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Searches for heavy vector-like quarks decaying to high transverse momentum W bosons and top- or bottom-quarks and weak mode identification with the ATLAS detector (2018)

The precise understanding of elementary particle properties and theory parameters predicted by the Standard Model of Particle Physics (SM) as well as the revelation of new physics phenomena beyond the scope of that successful theory are at the heart of modern fundamental particle physics research. The Large Hadron Collider (LHC) and modern particle detectors provide the key to probing nature at energy scales never achieved in an experimental controlled setup before. The assumption that the SM describes nature only up to a certain energy scale Λ can be relaxed if new particles are present. This helps in particular with the so called "fine-tuning" problem which requires large corrections -- in the SM -- to the bare mass of the Higgs boson in order to be consistent with the observed mass. A possible solution to this problem is the existence of partner particles of the heaviest known fundamental particle, the top-quark. The new partner particles are expected to be up to ten times heavier. Popular examples of theories predicting heavier top-quark partners are supersymmetric theories and theories that add an additional quark sector to the SM which might be a result of an additional spontaneously broken global symmetry. This dissertation documents two searches for heavy top-quark partners, namely vector-like quarks (VLQs), based on the proton proton pp collision data collected in 2015 and 2016, corresponding to an integrated luminosity of 36.1 fb-¹ at a center of mass energy of 13 TeV. It also elaborates on the work that contributed to a successful data taking campaign related to the alignment of the inner most part of the ATLAS detector with emphasis on the identification and mitigation of track parameter biases.No signs for VLQs were found. The strongest lower mass limits on the pair-produced VLQs decaying into W bosons and top- or bottom-quarks are set to 1.35 TeV at the 95% Confidence Interval exceeding the one TeV scale for the first time. In addition, the analyses were re-interpreted for other expected VLQ decay signatures.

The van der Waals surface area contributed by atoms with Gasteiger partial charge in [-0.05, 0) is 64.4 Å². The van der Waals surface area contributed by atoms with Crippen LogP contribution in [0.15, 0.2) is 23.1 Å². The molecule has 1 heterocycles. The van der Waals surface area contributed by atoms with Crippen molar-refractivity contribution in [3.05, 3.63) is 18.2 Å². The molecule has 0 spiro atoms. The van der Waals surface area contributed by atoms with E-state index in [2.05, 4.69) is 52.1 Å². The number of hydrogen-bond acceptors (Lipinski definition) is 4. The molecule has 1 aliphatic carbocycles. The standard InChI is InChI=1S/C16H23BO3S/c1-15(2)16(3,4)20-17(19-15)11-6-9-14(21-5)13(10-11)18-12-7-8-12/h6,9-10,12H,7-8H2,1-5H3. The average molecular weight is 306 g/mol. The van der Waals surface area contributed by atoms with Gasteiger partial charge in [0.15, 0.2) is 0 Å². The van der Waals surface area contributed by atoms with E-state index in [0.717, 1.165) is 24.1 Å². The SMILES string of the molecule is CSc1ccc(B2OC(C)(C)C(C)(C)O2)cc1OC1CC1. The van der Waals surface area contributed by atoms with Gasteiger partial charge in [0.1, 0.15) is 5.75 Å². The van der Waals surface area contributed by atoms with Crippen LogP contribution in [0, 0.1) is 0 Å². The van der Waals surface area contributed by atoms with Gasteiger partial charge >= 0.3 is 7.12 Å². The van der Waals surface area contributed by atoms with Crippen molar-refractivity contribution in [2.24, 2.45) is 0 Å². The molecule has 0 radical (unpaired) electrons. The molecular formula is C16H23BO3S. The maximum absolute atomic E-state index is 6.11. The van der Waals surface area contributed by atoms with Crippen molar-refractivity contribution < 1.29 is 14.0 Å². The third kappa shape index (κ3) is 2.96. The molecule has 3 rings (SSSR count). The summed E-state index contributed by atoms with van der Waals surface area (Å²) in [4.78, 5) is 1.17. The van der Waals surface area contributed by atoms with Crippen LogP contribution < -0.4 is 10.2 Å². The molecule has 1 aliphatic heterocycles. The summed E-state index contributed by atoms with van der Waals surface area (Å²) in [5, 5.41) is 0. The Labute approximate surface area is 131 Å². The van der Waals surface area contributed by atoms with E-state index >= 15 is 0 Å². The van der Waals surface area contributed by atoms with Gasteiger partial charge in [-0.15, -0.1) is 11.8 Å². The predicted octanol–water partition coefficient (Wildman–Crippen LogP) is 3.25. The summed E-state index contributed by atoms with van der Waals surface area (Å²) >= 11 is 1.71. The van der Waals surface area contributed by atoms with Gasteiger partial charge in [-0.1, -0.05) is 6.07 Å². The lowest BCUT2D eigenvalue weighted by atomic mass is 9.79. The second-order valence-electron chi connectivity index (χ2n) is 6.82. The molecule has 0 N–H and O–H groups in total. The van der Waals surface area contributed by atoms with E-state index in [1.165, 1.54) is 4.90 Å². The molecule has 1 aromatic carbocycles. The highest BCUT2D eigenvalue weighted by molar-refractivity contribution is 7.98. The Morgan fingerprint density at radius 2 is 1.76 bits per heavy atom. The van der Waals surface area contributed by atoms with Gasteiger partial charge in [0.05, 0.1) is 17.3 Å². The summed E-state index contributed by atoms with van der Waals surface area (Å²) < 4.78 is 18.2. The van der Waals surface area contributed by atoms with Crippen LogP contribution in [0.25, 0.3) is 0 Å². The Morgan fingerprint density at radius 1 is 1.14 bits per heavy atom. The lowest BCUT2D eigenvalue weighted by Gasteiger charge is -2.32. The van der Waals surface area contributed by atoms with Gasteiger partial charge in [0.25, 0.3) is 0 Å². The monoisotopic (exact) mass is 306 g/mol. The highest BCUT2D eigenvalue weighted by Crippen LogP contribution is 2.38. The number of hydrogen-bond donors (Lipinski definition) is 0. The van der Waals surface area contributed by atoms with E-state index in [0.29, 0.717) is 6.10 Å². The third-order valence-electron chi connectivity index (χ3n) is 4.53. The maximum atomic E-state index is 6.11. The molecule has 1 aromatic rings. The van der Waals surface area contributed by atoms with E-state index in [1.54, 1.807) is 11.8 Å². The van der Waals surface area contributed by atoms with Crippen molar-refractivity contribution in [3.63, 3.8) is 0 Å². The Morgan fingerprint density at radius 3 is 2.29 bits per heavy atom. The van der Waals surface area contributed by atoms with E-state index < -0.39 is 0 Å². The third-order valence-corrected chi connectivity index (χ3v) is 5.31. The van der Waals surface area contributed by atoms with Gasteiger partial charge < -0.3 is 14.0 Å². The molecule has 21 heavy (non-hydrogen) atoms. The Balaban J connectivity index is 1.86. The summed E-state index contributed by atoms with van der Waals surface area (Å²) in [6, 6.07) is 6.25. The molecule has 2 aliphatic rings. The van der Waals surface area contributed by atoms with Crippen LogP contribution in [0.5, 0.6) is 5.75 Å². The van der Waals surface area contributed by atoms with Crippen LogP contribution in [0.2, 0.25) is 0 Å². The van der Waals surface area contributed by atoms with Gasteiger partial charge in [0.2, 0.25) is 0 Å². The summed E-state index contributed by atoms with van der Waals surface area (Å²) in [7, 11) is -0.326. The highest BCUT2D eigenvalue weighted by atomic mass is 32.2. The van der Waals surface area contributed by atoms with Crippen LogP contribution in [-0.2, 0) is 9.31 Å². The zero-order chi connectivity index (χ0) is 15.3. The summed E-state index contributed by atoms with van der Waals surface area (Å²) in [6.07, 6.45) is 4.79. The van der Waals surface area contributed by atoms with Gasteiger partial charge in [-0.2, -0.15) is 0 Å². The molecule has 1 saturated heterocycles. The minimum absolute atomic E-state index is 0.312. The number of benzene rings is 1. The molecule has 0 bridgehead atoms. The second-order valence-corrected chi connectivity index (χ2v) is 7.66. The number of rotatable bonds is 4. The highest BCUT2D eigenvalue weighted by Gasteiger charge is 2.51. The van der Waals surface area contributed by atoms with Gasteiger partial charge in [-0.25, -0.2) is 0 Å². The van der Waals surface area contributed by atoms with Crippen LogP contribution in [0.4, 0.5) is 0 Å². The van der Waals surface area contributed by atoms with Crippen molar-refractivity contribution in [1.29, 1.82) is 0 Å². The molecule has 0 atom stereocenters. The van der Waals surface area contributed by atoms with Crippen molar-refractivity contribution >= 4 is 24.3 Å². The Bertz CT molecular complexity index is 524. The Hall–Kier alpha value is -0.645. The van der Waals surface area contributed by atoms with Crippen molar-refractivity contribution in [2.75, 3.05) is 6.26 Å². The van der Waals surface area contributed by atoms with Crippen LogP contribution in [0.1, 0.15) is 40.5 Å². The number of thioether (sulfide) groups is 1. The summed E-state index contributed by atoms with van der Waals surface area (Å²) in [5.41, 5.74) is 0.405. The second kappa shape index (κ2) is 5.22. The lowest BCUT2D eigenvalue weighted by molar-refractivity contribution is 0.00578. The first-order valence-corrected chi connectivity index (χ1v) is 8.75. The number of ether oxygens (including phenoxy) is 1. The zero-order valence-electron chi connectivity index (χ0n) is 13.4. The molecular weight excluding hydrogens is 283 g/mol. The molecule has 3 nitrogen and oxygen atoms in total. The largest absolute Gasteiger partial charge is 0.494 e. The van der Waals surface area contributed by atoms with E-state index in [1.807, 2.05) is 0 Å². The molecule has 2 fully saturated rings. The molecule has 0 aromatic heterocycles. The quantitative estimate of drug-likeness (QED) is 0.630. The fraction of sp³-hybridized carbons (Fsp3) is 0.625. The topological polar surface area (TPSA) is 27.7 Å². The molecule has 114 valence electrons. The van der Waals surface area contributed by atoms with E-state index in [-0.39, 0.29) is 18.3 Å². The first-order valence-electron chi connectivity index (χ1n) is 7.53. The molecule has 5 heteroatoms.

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Master's Student Supervision

Theses completed in 2010 or later are listed below. Please note that there is a 6-12 month delay to add the latest theses.

Comparison of reconstruction methods for top-antitop pair production at ATLAS (2023)

The Standard Model (SM) is a theory that describes the fundamental particles of our universe and their interactions. However, despite its incredible success, there is still an array of phenomena that the SM fails to explain, instigating the search for new physics that could confirm theories Beyond the Standard Model (BSM). One particle that often plays a special role in many of these BSM theories is the heaviest known fundamental particle: the top quark. Reconstruction of top quarks produced in high energy particle collisions — such as those of the Large Hadron Collider (LHC) — to the best possible resolution is therefore crucial; from improved mass resolutions for bump hunting to more diagonal unfolding matrices for differential cross-section measurements, such improvements will enhance our sensitivity to BSM effects in both precision measurements and searches for new physics.This thesis presents a newly designed deep neural network (TRecNet) for the ATLAS experiment that infers the four-vectors of the top and anti-top quarks from detector-level decay products in the semi-leptonic decay channel of top anti-top pair production. The performance of TRecNet and several slight variations of the network are compared to traditional top reconstruction algorithms that are based on kinematic constraints and likelihood fits. The neural networks are shown to consistently improve upon the reconstruction precision in comparison to the likelihood-based methods, in addition to obtaining this improved precision more efficiently.

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Effective field theory interpretation of tt̅ lepton+jets differential cross-section (2023)